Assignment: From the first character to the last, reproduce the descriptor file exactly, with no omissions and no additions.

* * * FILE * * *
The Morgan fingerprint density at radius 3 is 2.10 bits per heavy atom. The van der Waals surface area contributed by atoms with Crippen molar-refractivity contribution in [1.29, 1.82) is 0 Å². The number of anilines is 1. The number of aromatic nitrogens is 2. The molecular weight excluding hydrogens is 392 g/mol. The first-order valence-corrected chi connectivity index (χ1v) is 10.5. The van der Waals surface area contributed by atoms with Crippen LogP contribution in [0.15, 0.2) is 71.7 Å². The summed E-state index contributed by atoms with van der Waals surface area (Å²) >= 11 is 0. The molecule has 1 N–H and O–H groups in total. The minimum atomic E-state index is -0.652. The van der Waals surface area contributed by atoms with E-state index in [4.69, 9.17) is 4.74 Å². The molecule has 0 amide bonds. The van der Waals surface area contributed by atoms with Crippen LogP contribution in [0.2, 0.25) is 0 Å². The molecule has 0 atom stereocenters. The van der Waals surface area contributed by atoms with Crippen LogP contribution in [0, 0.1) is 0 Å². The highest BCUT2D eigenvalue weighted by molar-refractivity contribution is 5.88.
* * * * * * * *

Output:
The Morgan fingerprint density at radius 3 is 2.10 bits per heavy atom. The van der Waals surface area contributed by atoms with Crippen molar-refractivity contribution in [1.29, 1.82) is 0 Å². The number of anilines is 1. The number of aromatic nitrogens is 2. The molecular weight excluding hydrogens is 392 g/mol. The first-order valence-corrected chi connectivity index (χ1v) is 10.5. The van der Waals surface area contributed by atoms with Crippen LogP contribution in [0.15, 0.2) is 71.7 Å². The summed E-state index contributed by atoms with van der Waals surface area (Å²) >= 11 is 0. The molecule has 1 N–H and O–H groups in total. The minimum atomic E-state index is -0.652. The van der Waals surface area contributed by atoms with E-state index in [4.69, 9.17) is 4.74 Å². The molecule has 0 amide bonds. The van der Waals surface area contributed by atoms with Crippen LogP contribution in [0.2, 0.25) is 0 Å². The molecule has 0 atom stereocenters. The van der Waals surface area contributed by atoms with Crippen LogP contribution in [0, 0.1) is 0 Å². The highest BCUT2D eigenvalue weighted by molar-refractivity contribution is 5.88.